CLEVELAND - Many of you remember last winter as the winter that wasn’t
Snow was an uncommon sight across northern Ohio. The snow total at Cleveland Hopkins Airport was 38 inches. That's literally about half of the normal snow total of 70 inches for Greater Cleveland.
Akronand Canton measured 30 inches for the season. That's also down from the normal 48 inches of snow in Summit and Stark Counties. Last year, there were only three organized Lake Effect snow events: two in January and one in February. It’s safe to say, snowfall was well below normal area-wide.
As one local snow plower put it: "We did not have a winter. We usually plow about 15 to 20 times. We plowed six times. We sat around and looked at each other, basically, and hoped that we could find something to do."
As for temperature, we started the winter out mild and ended it downright sultry. A major blocking pattern in Europe and Alaska kept the cold air bottled up elsewhere, and left a strong southerly wind flow across all areas east of the Mississippi River. Any cold air that did drop south into Ohio was quickly banished back north after just a few days. As a result, December, January and February temperatures averaged 4 to 6 degrees above normal.
And then there was March. March turned out to be the warmest since 1910. High temperatures soared into the 80s for several days. Average temperatures in March ended up a whopping 13 degrees above normal.
That warm weather pattern lingered into summer. We had 28 days of 90 degrees or higher at Cleveland Hopkins International Airport. That's almost one third of summer. We haven't been this hot since 1988.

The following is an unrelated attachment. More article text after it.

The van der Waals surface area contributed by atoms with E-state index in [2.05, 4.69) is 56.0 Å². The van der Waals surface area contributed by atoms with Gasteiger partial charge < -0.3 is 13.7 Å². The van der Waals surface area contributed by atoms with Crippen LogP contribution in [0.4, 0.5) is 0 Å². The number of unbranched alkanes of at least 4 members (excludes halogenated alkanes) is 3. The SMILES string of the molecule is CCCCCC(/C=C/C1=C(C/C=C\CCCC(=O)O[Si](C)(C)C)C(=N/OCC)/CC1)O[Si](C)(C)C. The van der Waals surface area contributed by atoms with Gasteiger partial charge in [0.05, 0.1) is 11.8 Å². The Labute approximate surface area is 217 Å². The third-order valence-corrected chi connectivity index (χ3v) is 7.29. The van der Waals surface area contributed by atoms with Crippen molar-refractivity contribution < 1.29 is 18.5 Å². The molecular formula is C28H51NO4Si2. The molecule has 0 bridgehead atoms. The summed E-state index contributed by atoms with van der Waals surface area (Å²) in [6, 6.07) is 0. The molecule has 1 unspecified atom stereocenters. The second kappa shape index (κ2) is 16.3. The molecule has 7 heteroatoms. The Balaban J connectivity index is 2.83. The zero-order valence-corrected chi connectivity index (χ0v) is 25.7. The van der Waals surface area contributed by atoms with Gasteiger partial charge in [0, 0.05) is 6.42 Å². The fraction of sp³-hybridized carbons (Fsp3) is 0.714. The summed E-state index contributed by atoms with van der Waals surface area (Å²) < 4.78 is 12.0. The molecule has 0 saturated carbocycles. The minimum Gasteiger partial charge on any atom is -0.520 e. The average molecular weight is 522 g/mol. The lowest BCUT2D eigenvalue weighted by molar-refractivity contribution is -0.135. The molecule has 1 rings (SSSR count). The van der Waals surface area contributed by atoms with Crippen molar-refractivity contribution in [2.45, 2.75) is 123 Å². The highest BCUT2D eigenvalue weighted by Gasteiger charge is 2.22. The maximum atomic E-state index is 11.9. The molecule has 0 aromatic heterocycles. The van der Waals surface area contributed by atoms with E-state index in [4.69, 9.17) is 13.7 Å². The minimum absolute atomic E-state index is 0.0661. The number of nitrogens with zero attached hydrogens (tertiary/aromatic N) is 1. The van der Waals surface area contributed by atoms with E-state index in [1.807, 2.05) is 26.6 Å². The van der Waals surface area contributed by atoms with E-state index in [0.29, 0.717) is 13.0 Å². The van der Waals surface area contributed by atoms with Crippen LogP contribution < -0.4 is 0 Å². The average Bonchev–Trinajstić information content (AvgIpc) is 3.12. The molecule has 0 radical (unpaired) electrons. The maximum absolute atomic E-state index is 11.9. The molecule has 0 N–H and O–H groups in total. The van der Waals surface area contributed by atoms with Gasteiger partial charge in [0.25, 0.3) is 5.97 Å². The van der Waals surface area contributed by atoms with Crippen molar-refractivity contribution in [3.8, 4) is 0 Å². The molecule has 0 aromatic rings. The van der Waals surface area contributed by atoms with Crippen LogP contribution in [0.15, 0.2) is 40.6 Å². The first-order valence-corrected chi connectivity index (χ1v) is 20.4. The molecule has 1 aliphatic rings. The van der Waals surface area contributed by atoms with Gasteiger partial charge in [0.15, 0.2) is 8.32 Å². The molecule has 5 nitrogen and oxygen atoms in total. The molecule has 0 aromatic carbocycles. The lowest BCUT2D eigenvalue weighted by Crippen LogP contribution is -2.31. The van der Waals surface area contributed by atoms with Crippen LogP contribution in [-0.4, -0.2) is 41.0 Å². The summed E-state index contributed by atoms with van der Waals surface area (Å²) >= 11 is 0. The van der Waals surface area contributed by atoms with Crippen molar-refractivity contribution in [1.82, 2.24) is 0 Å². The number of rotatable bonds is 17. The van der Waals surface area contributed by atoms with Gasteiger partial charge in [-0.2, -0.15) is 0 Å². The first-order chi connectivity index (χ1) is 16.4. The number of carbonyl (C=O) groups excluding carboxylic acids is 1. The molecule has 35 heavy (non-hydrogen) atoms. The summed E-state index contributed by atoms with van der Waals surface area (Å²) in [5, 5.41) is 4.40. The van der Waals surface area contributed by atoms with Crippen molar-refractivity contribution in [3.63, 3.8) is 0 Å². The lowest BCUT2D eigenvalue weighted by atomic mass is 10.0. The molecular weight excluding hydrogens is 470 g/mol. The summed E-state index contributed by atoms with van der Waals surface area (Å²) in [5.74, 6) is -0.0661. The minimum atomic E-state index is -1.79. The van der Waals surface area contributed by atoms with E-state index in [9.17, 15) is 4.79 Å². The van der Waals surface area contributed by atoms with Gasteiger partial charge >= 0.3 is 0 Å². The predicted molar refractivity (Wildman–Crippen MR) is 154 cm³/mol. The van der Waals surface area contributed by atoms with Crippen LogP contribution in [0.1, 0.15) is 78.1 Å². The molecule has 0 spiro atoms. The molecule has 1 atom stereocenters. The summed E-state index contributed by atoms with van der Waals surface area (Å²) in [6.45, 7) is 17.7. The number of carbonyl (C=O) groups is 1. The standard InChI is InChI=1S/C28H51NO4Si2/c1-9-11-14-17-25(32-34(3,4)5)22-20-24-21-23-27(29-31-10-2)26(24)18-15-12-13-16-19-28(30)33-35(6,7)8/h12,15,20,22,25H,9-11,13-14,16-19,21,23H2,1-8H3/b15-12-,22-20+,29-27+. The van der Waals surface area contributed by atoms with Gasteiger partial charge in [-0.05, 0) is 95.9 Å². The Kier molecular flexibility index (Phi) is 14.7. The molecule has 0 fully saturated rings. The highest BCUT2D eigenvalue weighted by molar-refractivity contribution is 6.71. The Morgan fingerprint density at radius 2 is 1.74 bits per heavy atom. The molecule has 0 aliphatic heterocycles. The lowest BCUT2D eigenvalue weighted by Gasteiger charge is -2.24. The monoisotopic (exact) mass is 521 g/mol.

The logical question to ask is: Do weather patterns carry over season to season? The answer is usually no.
We had a hot, dry summer here in Ohio. But, already, you notice that fall has turned very cool and very wet. It has been a total pattern change.
So, now it’s time to look ahead to the winter of 2012-2013.
To create a forecast, we, first, must look at ocean patterns. Temperatures of the world’s oceans seriously affect the positions of high and low pressure systems around the world. Water temperatures in the Pacific Ocean, along the US and Canadian West Coast.
This is known as the cold phase of the Pacific Decadal Oscillation. Last year, we were experience a much cooler Pacific Ocean temperature near the equator. That called a La Nina. This winter La Nina will likely be replaced by a weak El Nino.
Temperatures near the equator will be slightly warmer than normal.
Another important ocean pattern to consider is the Atlantic Multi-decadal Oscillation. Water temperatures are currently much warmer than normal.
Next, we look at winters of the past that have had similar ocean temperature patterns. In this case, 1953, 1957 and 2002 fit the bill pretty closely.
For this upcoming northern Ohio Winter, I can see several waves of Arctic air spilling down from Central Canada. These cold air masses will not be quick to move out, like last year.
In between, we'll see a few days of moderating temperatures as well. In fact, I wouldn't be surprised if we saw a pretty good mid-winter thaw for a week or so.
Although, every winter has variability, I expect this winter to produce temperatures BELOW normal, on average for December through March across Northern Ohio.
Colder temperatures, of course, provide more opportunity for snowfall throughout the winter. Our Lake Effect snow season should get off to a rousing start by late November or early December, as those cold air masses and northwest winds drop south across the Great Lakes.
I do expect snowfall overall to average near to, perhaps, slightly below normal for our area.
Of course, if any of our ocean patterns change, I'll be sure to update this forecast. In the mean time, find your winter coats and get the snow shovels ready.
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